I’m doing it over together with Trish. And by “it,” I mean “it” in terms of the coffee business.
After building up two coffeebars, coaching four USBC Regional Champions, and establishing a great reputation for our coffee program, I’m starting from scratch now, and I can’t tell you how excited I am and how much fun it’s already been. Whether you’re starting over or starting your first coffee venture, here are the three top things I’ve learned that I’m taking with me into this next do-over:
• Outsource your weaknesses. I’m a pretty good barista, I feel very proud of my personnel management track record, but many know me for losing a coffeeshop to unpaid taxes. Without needing to get into details, one of the first things we’ve done this time around is hire an accountant and a bookkeeper who will oversee our finances.
When you’re starting out, there’s the temptation to try to do everything yourself, but there are some things that you can’t afford to count on yourself for. So whether you’re like me and bad with financial management, or if you’re simply never going to be that great at making coffee, get help! The cost of outsourcing or hiring someone else for that work, or the idea that it would undermine your authority in some way as the owner, pales in comparison to the up side of being able to focus on using your strengths as you build your business. You’ll sleep better too!
• The proof is in the cup. Learn to taste coffee! From the famous barista-champion shops to your competitor down the street to the big-box chain store, taste coffee everywhere you go, and taste it critically. Take SCAA classes on tasting coffee. Get the SCAA Coffee Brewing Handbook (either the condensed or full version). I spent years making what I later discovered was terribly weak and over-extracted drip coffee. I’ve since spent a ton of energy learning about all things coffee, but none of it matters to my customers if my end-product is still not as great as it can be. The key is to learn what great coffee tastes like, but never become complacent about this. After all, you’re a coffee professional, right?
• Build a culture. Let me share with you a little secret that most folks in the industry seem not to know: If you let it, your SCAA membership can absolutely transform your business from the inside out. Yes, there are classes and discounts and your Chronicle subscription, but I believe that the single greatest value that your SCAA membership provides is the opportunity to fill your business with the thing that most small coffee-business owners tell me they most admired about my shops: a culture of coffee excellence. The key word there is “opportunity,” and as you’ve been entrepreneurial about your business or coffee career thus far, use that same spirit and drive to make connections with your fellow members.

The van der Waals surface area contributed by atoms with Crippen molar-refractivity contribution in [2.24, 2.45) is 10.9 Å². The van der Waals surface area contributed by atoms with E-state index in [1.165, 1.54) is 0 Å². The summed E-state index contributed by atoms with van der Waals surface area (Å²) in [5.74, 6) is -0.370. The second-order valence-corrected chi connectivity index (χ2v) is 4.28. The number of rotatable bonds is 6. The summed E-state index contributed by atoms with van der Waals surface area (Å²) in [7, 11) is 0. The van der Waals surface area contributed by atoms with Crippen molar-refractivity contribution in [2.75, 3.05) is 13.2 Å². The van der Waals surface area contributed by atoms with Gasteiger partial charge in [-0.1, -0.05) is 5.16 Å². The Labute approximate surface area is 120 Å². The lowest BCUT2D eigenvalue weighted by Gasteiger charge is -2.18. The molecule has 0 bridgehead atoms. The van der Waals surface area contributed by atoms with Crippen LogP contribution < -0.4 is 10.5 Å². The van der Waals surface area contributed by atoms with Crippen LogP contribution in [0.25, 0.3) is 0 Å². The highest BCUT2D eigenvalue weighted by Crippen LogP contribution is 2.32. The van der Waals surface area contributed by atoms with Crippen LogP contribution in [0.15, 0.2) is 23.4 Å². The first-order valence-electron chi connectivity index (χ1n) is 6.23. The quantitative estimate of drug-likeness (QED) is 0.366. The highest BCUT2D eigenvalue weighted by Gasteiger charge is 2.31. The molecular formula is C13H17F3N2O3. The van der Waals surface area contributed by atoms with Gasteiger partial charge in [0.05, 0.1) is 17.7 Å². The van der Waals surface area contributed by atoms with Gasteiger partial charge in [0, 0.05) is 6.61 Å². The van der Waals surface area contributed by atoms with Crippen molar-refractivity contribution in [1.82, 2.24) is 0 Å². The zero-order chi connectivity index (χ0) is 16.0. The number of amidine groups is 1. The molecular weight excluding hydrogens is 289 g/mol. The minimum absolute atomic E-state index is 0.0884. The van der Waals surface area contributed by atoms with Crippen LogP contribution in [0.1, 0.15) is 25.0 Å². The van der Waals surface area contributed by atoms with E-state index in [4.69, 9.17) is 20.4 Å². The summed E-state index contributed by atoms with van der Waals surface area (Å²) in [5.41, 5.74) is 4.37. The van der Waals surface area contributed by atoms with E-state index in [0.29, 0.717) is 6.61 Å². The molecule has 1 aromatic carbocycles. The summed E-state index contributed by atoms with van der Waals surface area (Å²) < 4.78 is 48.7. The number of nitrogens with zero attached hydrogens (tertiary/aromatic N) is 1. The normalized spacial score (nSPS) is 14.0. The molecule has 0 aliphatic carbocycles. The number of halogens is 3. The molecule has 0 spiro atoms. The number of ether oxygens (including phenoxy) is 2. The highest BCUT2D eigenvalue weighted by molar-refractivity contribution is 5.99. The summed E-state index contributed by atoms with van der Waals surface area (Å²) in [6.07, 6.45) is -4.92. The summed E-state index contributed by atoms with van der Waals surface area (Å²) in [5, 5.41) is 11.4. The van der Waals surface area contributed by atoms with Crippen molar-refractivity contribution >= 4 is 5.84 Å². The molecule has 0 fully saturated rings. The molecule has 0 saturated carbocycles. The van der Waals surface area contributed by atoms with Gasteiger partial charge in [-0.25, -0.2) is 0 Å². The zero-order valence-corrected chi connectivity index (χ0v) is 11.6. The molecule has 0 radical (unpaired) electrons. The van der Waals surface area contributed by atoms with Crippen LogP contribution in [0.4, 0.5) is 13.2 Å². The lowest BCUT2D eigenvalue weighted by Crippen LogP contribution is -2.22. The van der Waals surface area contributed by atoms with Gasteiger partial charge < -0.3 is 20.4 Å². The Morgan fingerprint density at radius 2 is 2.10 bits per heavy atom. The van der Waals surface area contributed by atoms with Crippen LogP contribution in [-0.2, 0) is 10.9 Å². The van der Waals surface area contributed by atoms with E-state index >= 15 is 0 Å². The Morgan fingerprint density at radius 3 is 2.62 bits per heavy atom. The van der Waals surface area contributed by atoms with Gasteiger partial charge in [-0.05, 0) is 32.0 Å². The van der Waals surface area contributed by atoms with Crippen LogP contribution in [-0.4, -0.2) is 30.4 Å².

The best way is in-person, at one of the growing number of SCAA events. From the annual Expo to regional Professional Development courses to the US Barista Championship Regional Events, these are at their core, gatherings of like-minded folks who you need to get to know, share of yourself with, learn from, learn with, and be inspired together.
Pretty much every coffee company that you admire and read about out there has a story about how their SCAA participation made them what they are today. Now it’s your turn to get out there and make it happen.
Nicholas Cho is the brewing, barista training, and retailing specialist for Wrecking Ball Coffee. Nick founded murky coffee in 2002, which developed to be Washington DC’s premier coffeebar. Over the past few years, Nicholas served as a director on the Barista Guild of America’s Executive Council, on the SCAA’s Board of Directors, and on the World Barista Championship Board of Directors. He was also the 2006 South East Regional Barista Champion.